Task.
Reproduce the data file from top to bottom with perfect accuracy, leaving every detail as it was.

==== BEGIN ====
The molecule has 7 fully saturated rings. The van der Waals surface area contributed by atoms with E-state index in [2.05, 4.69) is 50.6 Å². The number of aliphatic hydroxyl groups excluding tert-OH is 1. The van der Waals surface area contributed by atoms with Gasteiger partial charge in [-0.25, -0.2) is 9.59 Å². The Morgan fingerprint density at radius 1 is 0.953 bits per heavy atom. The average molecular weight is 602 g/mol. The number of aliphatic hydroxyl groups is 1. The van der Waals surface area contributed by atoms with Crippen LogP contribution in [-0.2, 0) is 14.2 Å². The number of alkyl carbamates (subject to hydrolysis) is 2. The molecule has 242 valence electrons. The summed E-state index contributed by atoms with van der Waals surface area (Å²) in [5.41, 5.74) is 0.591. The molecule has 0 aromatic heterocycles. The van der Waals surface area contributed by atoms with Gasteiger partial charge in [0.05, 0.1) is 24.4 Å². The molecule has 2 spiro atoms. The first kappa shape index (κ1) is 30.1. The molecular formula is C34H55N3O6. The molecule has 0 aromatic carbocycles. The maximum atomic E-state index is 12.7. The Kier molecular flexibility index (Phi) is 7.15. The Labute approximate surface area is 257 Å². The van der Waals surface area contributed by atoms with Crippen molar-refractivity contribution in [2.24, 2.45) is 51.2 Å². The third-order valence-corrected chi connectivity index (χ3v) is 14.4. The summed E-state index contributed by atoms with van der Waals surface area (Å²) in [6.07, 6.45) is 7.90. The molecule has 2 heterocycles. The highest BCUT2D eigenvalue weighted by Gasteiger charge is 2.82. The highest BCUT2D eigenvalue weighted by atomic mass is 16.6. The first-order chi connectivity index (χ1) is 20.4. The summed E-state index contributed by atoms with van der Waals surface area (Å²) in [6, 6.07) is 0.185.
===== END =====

The molecule has 7 fully saturated rings. The van der Waals surface area contributed by atoms with E-state index in [2.05, 4.69) is 50.6 Å². The number of aliphatic hydroxyl groups excluding tert-OH is 1. The van der Waals surface area contributed by atoms with Gasteiger partial charge in [-0.25, -0.2) is 9.59 Å². The Morgan fingerprint density at radius 1 is 0.953 bits per heavy atom. The average molecular weight is 602 g/mol. The number of aliphatic hydroxyl groups is 1. The van der Waals surface area contributed by atoms with Crippen LogP contribution in [-0.2, 0) is 14.2 Å². The number of alkyl carbamates (subject to hydrolysis) is 2. The molecule has 242 valence electrons. The summed E-state index contributed by atoms with van der Waals surface area (Å²) in [5.41, 5.74) is 0.591. The molecule has 0 aromatic heterocycles. The van der Waals surface area contributed by atoms with Gasteiger partial charge in [0.05, 0.1) is 24.4 Å². The molecule has 2 spiro atoms. The first kappa shape index (κ1) is 30.1. The molecular formula is C34H55N3O6. The molecule has 0 aromatic carbocycles. The maximum atomic E-state index is 12.7. The Kier molecular flexibility index (Phi) is 7.15. The Labute approximate surface area is 257 Å². The van der Waals surface area contributed by atoms with Crippen molar-refractivity contribution in [2.24, 2.45) is 51.2 Å². The third-order valence-corrected chi connectivity index (χ3v) is 14.4. The summed E-state index contributed by atoms with van der Waals surface area (Å²) in [6.07, 6.45) is 7.90. The molecule has 2 heterocycles. The highest BCUT2D eigenvalue weighted by Gasteiger charge is 2.82. The highest BCUT2D eigenvalue weighted by atomic mass is 16.6. The first-order chi connectivity index (χ1) is 20.4. The summed E-state index contributed by atoms with van der Waals surface area (Å²) in [6, 6.07) is 0.185.